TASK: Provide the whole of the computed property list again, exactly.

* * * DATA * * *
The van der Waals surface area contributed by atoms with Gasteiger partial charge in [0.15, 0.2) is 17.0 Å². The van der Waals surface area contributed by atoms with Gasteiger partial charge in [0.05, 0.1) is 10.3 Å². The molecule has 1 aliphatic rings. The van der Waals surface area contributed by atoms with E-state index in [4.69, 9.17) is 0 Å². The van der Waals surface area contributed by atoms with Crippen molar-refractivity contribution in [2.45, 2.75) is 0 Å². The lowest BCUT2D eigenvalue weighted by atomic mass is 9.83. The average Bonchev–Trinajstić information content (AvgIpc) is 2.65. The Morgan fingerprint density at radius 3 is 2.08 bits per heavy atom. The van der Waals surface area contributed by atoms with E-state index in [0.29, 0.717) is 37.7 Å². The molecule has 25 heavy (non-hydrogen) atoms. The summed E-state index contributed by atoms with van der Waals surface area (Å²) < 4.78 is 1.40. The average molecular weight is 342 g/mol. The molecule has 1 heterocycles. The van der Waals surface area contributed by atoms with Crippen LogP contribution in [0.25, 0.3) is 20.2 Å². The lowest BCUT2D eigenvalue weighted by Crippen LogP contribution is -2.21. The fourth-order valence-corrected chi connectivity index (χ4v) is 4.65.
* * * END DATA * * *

The van der Waals surface area contributed by atoms with Gasteiger partial charge in [0.15, 0.2) is 17.0 Å². The van der Waals surface area contributed by atoms with Gasteiger partial charge in [0.05, 0.1) is 10.3 Å². The molecule has 1 aliphatic rings. The van der Waals surface area contributed by atoms with E-state index in [4.69, 9.17) is 0 Å². The van der Waals surface area contributed by atoms with Crippen molar-refractivity contribution in [2.45, 2.75) is 0 Å². The lowest BCUT2D eigenvalue weighted by atomic mass is 9.83. The average Bonchev–Trinajstić information content (AvgIpc) is 2.65. The Morgan fingerprint density at radius 3 is 2.08 bits per heavy atom. The van der Waals surface area contributed by atoms with E-state index in [0.29, 0.717) is 37.7 Å². The molecule has 25 heavy (non-hydrogen) atoms. The summed E-state index contributed by atoms with van der Waals surface area (Å²) < 4.78 is 1.40. The average molecular weight is 342 g/mol. The molecule has 1 heterocycles. The van der Waals surface area contributed by atoms with Crippen LogP contribution in [0.25, 0.3) is 20.2 Å². The lowest BCUT2D eigenvalue weighted by Crippen LogP contribution is -2.21. The fourth-order valence-corrected chi connectivity index (χ4v) is 4.65.